Henri Poincaré Webinar Series, Optical Polarization and Related Phenomena: a monthly webinar series on SPIE.Online

Monthly webinars about polarization drive discussion and new research opportunities

Each month, experts from across different disciplines and technology application areas present new discoveries and advances in optical polarization and related topics. With a commitment to extensive Q & A sessions, this series has a particular focus on engendering new collaborations and research opportunities for scientists in relevant fields. Read more about the chairs and volunteers behind this webinar series—a group dedicated to optical polarization and related phenomenon

Snapshot full Stokes imager by microgrid polarization cameras and its application for industry and bio-imaging

Presenter: Yukitoshi Otani
Director of Center for Optical Research and Education
Utsunomiya University (Japan)

Monday, 24 January 2022, 8:00 PM PT
Tuesday, 25 January 2022, 13:00 Japan
Tuesday, 25 January 2022, 4:00 UTC

Abstract: This paper describes a snapshot full- Stokes imager by two microgrid polarization cameras with linear micro-polarizer array which is aligned to 0, 45, 90 and 135° of azimuthal direction. A  presentation highlights an imager for full Stokes parameters with achromatic retarder, achromatic non-polarizing beam splitter and two polarization cameras with calibration method for error of  retarder. We demonstrate same applications of bio-imaging using a differential interferometric microscope, microplastics and some industrial applications by high-speed polarization cameras with 1 million per seconds.

3D Mueller Matrix Reconstruction of the Optical Anisotropy Parameters of Biological Tissues and Fluids

Presenter: Yuriy Ushenko
Chernivtsi National University, Ukraine
22 February 2022 | 5:00 AM PT (1300 UTC)

Abstract: 2D polarization methods may be useful for imaging and characterizing surfaces or materials which are isotropic in at least one direction, they are of limited use for more complex systems. It is generally desirable to understand variations across a structure fully in three dimensions. Most biological objects are partially depolarizing. The theoretical basis of this direction can be established from the synthesis of methods of differential Mueller matrix and holographic mapping of phase-inhomogeneous layers. Here, we develop and experimentally demonstrate a technique for the 3D Mueller matrix reconstruction of the phase and amplitude anisotropy parameters of biological tissues and fluids.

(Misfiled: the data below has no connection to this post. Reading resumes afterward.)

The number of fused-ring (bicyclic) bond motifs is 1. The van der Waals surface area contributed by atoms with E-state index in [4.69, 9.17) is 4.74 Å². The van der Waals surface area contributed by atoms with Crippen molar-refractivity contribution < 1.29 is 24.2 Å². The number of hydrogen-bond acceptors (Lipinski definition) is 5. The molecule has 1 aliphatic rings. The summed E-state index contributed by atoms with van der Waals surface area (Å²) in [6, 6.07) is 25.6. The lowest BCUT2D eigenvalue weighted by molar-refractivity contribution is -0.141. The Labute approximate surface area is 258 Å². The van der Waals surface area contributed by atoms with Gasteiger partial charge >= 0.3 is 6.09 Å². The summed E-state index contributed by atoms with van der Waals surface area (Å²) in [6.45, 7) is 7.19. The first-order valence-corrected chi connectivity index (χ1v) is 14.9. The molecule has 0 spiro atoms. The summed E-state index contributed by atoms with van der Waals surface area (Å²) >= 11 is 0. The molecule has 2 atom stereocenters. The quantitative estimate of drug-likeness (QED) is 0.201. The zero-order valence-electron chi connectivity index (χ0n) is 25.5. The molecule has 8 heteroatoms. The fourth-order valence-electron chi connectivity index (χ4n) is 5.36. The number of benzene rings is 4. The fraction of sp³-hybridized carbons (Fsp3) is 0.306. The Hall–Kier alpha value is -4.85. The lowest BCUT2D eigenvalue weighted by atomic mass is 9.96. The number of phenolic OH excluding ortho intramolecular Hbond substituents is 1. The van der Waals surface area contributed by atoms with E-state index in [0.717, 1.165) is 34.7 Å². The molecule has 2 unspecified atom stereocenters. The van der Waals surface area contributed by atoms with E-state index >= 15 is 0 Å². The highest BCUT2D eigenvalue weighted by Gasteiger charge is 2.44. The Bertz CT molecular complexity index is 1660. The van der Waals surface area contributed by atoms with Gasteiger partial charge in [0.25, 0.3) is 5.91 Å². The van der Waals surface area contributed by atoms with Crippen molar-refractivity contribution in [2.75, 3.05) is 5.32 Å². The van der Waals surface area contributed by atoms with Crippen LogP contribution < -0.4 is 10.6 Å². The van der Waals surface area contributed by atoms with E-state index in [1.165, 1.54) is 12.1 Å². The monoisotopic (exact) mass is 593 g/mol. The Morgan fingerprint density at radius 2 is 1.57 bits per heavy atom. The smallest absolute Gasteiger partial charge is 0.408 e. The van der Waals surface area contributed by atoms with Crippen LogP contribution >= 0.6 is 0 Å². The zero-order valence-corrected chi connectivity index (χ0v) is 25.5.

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Chairs and facilitators

Thomas A. Germer

Physicist in the Surface and Interface Metrology Group, Sensor Science Division, at the National Institute of Standards and Technology (NIST)

Tatiana Novikova

École Polytechnique

Jessica C. Ramella-Roman

Florida International University

Dedicated to optical polarization and related phenomenon

Thomas A. Germer, a physicist in the Surface and Interface Metrology Group, Sensor Science Division, at the National Institute of Standards and Technology (NIST), leads this interdisciplinary series that brings together speakers from across the globe to explore topics derived from Henri Poincaré's work on optical polarization. The interactive investigations demonstrate contemporary applications of polarization techniques in various research areas and how they relate to each other, and are extended, for example, to non-paraxial optics.

"The reason I chose polarization science for this SPIE-hosted webinar series, is that this topic extends across nearly all of photonics," notes Germer. "Optical radiation is a vector field! And while there are conferences scattered around the world specifically related to certain aspects of polarization, they are often tied to specific applications whether those might be materials science, remote sensing, biomedical optics, or astronomy. One of the hopes for this series is that it will allow for energetic and lively discussions. In the end, I really hope to bring the global polarization-focused community together." 

Webinar facilitators are Germer, Jessica C. Ramella-Roman of Florida International University, and the École Polytechnique's Tatiana Novikova. The program is supported by an international committee of volunteer leaders: Oriol Arteaga, University of Barcelona (Spain); Sophie Brasselet, Institut Fresnel (France); Nirmalya Ghosh, Indian Institute of Science Education and Research Kolkata (India); Igor V. Meglinski, Aston University (United Kingdom); Valery V. Tuchin, Saratov State University (Russian Federation); and Scott Tyo, University of New South Wales (Australia).

Watch previous webinars